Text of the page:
Defiant North Korea launches a space rocket

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North Korea has declared the successful firing of a long-range rocket and flouted international condemnation of the launch by promising “many more”.

In defiance of international warnings, North Korea fired the rocket on Sunday morning in what it said was a mission under the direct orders of lead Kim Jong-un to put an Earth observation satellite, the Kwangmyongsong-4, into orbit.

But the United Nations deplored Pyongyang’s move, widely seen as part of its program to develop intercontinental ballistic nuclear missiles (ICBMs).

North Korea beamed a special announcement live on state-run television claiming the launch as a success, and trumpeted the beauty of the “fascinating vapor of Juche satellite trailing in the clear and blue sky”.

It came just weeks after Pyongyang’s widely-disputed claim that it had successfully tested a hydrogen bomb, and is the latest evidence of North Korean leader Kim Jong-un’s willingness to ignore international pressure as tensions on the Korean Peninsula heighten.

Washington has persistently called on Beijing, a key trade partner on which Pyongyang relies heavily, to do more to rein in its neighbor. But China has resisted calls to leverage its economic relationship with North Korea, fearing it would back an already volatile Kim Jong-un further into a corner.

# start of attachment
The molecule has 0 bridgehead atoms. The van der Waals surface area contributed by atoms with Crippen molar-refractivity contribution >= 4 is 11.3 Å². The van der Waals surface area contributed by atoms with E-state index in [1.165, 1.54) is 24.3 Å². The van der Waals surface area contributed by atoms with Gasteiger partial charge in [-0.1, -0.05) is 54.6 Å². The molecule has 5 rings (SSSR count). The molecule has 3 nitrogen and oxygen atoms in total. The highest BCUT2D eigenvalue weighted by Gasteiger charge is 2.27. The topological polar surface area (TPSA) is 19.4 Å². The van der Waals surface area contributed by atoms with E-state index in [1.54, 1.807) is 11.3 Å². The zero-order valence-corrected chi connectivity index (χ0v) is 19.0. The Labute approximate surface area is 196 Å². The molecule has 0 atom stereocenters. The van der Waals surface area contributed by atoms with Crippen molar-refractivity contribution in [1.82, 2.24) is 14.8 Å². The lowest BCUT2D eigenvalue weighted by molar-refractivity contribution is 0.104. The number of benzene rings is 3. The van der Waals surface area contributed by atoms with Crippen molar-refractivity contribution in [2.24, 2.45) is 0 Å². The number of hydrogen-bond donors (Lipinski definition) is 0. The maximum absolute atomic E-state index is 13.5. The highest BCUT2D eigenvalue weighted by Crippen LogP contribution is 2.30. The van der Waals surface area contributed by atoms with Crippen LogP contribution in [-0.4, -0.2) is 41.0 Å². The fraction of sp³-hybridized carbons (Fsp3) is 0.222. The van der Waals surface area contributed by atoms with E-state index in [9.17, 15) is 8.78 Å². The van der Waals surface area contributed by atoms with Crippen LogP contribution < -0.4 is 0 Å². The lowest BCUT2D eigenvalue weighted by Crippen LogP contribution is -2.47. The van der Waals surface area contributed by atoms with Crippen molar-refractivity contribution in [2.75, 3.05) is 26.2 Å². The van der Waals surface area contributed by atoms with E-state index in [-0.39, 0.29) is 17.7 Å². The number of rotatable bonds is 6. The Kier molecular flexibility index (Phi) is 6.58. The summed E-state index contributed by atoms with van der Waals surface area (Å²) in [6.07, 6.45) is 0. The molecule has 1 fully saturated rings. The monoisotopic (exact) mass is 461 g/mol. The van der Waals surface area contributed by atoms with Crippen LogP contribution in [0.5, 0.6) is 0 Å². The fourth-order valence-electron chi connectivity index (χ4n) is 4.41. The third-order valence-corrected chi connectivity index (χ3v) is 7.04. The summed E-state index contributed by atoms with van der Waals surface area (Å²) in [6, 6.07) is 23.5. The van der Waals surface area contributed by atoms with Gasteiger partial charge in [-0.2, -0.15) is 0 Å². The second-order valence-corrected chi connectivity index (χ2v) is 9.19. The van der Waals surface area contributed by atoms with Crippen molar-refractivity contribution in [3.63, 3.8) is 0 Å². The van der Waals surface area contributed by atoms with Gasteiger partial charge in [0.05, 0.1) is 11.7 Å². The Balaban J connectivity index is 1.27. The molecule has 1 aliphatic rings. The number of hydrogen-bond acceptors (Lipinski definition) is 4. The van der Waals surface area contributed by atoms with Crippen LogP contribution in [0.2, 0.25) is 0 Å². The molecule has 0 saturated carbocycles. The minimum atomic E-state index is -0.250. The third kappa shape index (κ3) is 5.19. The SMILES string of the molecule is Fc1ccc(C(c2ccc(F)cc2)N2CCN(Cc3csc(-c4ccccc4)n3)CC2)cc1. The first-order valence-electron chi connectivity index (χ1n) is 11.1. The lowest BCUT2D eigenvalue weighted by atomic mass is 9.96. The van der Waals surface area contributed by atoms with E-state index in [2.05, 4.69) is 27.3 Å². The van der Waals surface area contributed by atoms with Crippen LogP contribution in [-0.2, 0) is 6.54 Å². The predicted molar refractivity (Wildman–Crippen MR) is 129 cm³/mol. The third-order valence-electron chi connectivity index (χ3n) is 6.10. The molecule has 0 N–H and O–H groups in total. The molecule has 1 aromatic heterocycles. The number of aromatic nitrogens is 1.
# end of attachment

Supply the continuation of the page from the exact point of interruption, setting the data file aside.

“China expresses regret that North Korea, in spite of the pervasive opposition of the international community, insisted on using ballistic missile technology to carry out a launch,” the Chinese foreign ministry said in a statement on Sunday.

North Korea sees its rocket and nuclear tests as crucial steps toward its ultimate goal of achieving a nuclear-armed long-range missile arsenal – necessary, it says, to defend itself against what it describes as decades of US hostility, and part of Kim Jong-un’s “byungjin” policy of developing North Korea’s nuclear program and economy simultaneously.

Pyongyang had initially told UN agencies it planned to launch its rocket sometime between February 8 and 25, before bringing the window forward to between February 7 and 14 on Saturday. It launched two hours into the revised window.

This is the sixth long-range missile test by the North in its program to develop nuclear-loaded ICBMs. It is thought to have a small arsenal of atomic bombs as well as an array of medium-range missiles but has yet to demonstrate the capability to produce nuclear warheads small enough to attach on a missile.


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